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August 07, 2020

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The California Senate is Not Ready to Expand the Consumer Right of Action

Senate Bill 561’s smooth sail through the California legislature came to an end on Thursday, May 16.  On the eve of the deadline for all fiscal committees to hear and report on the bills introduced in their house, the Senate Appropriations committee decided to hold the bill. Meaning, SB 561 will not pass out of the Senate this session.

Notably, the controversial bill was a proposed CCPA amendment that threatened to expand the Act’s private right of action by allowing consumers to bring actions when any of their CCPA rights were violated.  Currently, the CCPA only permits consumers to bring actions in the event of a data breach.  For a detailed review of the CCPA please view our previous posts.

The bill would have also affected the way that the Attorney General could enforce the CCPA.  The CCPA provides businesses that have violated the Act 30 days to cure the violation, and allows businesses and third parties to request guidance from the Attorney General on how to comply with the Act.  The bill would have eliminated the 30-day window and would have put the onus on the Attorney General to promulgate any guidance.  A more detailed review of SB 561is available in a previous post.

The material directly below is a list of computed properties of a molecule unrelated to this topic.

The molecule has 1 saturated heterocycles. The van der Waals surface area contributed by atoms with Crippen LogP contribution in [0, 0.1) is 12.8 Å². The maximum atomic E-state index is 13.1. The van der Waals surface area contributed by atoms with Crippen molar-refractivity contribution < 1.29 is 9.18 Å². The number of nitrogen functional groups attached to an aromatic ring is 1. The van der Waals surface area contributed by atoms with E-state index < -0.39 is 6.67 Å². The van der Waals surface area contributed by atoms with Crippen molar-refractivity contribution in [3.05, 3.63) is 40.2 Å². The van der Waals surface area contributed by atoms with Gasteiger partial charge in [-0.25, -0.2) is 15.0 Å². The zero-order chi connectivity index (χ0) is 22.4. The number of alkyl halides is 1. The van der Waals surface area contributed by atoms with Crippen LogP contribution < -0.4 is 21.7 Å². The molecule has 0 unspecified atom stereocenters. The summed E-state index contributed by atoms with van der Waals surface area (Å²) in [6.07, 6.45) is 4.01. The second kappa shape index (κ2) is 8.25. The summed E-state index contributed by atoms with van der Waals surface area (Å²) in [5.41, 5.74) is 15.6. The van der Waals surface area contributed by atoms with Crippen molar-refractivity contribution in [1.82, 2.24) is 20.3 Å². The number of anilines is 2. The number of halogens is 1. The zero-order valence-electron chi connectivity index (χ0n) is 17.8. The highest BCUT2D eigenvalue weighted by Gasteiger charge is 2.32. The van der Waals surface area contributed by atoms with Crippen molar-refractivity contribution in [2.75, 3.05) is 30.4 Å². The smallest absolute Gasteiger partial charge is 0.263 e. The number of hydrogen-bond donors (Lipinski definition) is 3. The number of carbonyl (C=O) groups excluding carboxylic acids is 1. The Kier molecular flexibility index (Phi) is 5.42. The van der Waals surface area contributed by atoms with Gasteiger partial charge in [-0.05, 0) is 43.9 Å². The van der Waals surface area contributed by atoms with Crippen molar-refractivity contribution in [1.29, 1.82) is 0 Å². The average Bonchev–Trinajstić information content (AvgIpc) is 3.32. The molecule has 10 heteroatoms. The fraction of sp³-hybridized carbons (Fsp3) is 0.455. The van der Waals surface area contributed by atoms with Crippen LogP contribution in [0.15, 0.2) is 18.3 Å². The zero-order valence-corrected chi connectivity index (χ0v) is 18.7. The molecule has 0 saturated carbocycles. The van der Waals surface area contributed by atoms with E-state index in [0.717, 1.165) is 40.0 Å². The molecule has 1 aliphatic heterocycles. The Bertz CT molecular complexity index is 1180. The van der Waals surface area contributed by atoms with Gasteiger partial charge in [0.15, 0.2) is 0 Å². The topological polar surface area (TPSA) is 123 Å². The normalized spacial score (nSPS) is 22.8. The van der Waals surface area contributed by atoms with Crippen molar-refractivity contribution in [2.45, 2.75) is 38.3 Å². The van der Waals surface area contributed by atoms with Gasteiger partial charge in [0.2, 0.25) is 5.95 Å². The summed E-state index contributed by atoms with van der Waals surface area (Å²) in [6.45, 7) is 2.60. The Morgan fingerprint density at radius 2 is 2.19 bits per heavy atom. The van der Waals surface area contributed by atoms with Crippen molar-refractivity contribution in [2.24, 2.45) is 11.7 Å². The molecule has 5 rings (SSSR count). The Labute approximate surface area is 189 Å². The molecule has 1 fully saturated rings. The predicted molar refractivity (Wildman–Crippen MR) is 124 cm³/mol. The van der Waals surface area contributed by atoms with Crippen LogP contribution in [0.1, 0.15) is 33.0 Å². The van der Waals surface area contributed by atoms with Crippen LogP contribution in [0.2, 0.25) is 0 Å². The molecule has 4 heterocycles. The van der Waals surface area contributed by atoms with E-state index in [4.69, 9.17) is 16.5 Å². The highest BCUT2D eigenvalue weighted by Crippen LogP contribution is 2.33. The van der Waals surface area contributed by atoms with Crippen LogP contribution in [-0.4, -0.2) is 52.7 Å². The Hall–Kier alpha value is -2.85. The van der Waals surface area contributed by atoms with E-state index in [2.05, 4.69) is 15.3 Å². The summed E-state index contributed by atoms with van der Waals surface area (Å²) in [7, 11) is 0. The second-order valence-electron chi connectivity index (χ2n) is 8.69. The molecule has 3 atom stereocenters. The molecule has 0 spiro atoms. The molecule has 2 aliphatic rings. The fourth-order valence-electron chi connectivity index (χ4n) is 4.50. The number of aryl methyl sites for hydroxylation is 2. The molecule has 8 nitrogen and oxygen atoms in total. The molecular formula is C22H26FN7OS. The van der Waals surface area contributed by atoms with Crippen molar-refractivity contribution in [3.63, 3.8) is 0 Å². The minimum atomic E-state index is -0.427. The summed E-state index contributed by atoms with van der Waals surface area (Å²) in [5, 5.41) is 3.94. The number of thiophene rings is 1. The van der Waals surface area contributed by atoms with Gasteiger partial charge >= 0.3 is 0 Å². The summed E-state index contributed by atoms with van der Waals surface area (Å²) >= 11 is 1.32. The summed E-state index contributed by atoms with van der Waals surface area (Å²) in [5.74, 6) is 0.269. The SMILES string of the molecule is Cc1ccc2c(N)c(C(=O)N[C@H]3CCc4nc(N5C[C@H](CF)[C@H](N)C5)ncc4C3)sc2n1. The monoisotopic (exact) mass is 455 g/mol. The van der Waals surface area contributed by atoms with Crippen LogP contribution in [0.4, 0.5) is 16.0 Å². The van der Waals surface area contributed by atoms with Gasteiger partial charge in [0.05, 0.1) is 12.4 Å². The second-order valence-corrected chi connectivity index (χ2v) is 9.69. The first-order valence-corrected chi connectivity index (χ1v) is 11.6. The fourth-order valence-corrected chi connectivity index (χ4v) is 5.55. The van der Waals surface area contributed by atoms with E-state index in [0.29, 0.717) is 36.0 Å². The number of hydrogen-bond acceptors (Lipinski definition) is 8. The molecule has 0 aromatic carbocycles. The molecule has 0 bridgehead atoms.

While this does not necessarily mean it’s the end of the road for SB 561 – after all, the CCPA was resurrected from an inactive file – it does mean good-bye for now.

© 2020 Proskauer Rose LLP. National Law Review, Volume IX, Number 137


About this Author

Christina Hyun Jin Kroll Litigation Lawyer Proskauer Law Firm

Christina Kroll is an associate in the Litigation Department. Christina earned her J.D. from the University of California, Los Angeles, where she was the deputy chief articles editor of the Journal of International Law and Foreign Affairs. During law school, Christina served as a judicial extern to the Honorable Alex Kozinski of the United States Court of Appeals for the Ninth Circuit.